GUEST BLOG: Closing the technology gap for accurate prediction of composite material behavior

by Roger Assaker, CEO, e-Xstream engineering, and Chief Material Strategist, MSC Software

Engineers prize fiber-reinforced plastics (FRPs) for their stiffness-to-mass ratio, which gives them the ability to reduce product weight. Too often, however, engineers give away the advantage of high strength and low mass by over-designing products to prevent failure.

FRPs’ newness is part of the over-designing problem. That will pass as engineers accrue experience working with them. In the meantime, however, they are needlessly sacrificing weight, cost and efficiency gains because they aren’t using the right technology tools.

Most of the non-linear finite element analysis (FEA) and simulation tools on the market today were created with metals in mind. They assume the isotropic properties of metals rather than the anisotropic properties of FRPs. 

Unlike the stiffness of metal parts, which is consistent throughout their geometries, the stiffness of parts designed in FRPs can vary widely in different areas of their geometries. That variation comes from the alignment of carbon fibers in FRPs’ epoxy resin matrices determined by production processes.

Engineers must be able to model production processes and fiber alignment to accurately predict how their FRP designs will respond to forces.

Predictive analysis is a fundamental element of successful engineering with FRPs. Anisotropic analysis is, in turn, a major component of predictive analysis. However, most FEA and simulation software is not geared toward analysis of anisotropic materials.

Conventional FEA tools represent FRP parts as 'black aluminum,' which is essentially a placeholder that depicts the part’s geometry but not its anisotropic properties. Traditionally, the technologies have been used to benchmark material performance. Engineers develop benchmark performance values through simulation and prototyping, then use the benchmark values to anticipate their designs’ behaviors in other designs.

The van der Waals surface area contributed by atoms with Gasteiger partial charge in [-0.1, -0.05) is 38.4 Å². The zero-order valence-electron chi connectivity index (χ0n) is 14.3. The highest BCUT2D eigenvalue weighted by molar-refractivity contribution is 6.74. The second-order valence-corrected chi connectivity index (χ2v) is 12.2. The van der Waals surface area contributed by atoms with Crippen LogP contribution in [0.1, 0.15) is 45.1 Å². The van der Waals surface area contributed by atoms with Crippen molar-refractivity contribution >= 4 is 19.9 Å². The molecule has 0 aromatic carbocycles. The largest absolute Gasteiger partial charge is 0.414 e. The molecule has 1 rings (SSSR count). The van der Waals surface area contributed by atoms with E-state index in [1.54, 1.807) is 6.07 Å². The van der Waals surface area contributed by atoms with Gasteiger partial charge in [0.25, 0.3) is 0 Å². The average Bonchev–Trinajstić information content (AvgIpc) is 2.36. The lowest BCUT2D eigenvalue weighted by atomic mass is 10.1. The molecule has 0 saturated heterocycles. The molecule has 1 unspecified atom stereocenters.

This comparative approach is more relevant to metals than FRPs because metals behave more consistently from one design to another than FRPs. One benchmark for a material can carry across several designs.

Working with FRPs means dealing with much more variability within a given geometry. A single benchmark value cannot accurately represent an FRP’s stiffness from one geometry to the next. FRP stiffness varies with fiber placement. For example, a plastic part that deflects 5 mm under a 1,000 load might only deflect 0.75 mm if its upper edge is reinforced with carbon fibers. The engineer who assumes the 5 mm deflection because of a previous benchmark will use much more mass than necessary to prevent failure.

FEA and simulation tools must include fiber orientation maps and 'smart' material data models to support predictive analysis. Smart in this context means employing material datasets that, given any fiber alignment data, can tell engineers the exact stress-frame response. The fiber alignment data would come from process simulation software that depicts the 'cloud' of fibers in the epoxy resin matrix that emerges from the production process.

Working together, process simulation software and smart material modeling and FEA applications will enable engineers to predict FRP performance for each new design. This accuracy will give them the confidence to use FRPs to their best advantage and increase their rate of innovation. Rather than designing to avoid failure, engineers will be designing to create superior products. ♦ 

Roger Assaker is the co-­founder and CEO of e-­Xstream engineering, a software and engineering services company focused on advanced material modelling. He holds a PhD and MS in Aerospace Engineering with a strong focus on nonlinear computational mechanics where he totals more than 20 years of experience. Assaker is also Vice Chairman of NAFEMS' Composites Working Group and an active member of other technical associations such as SPE and SAMPE.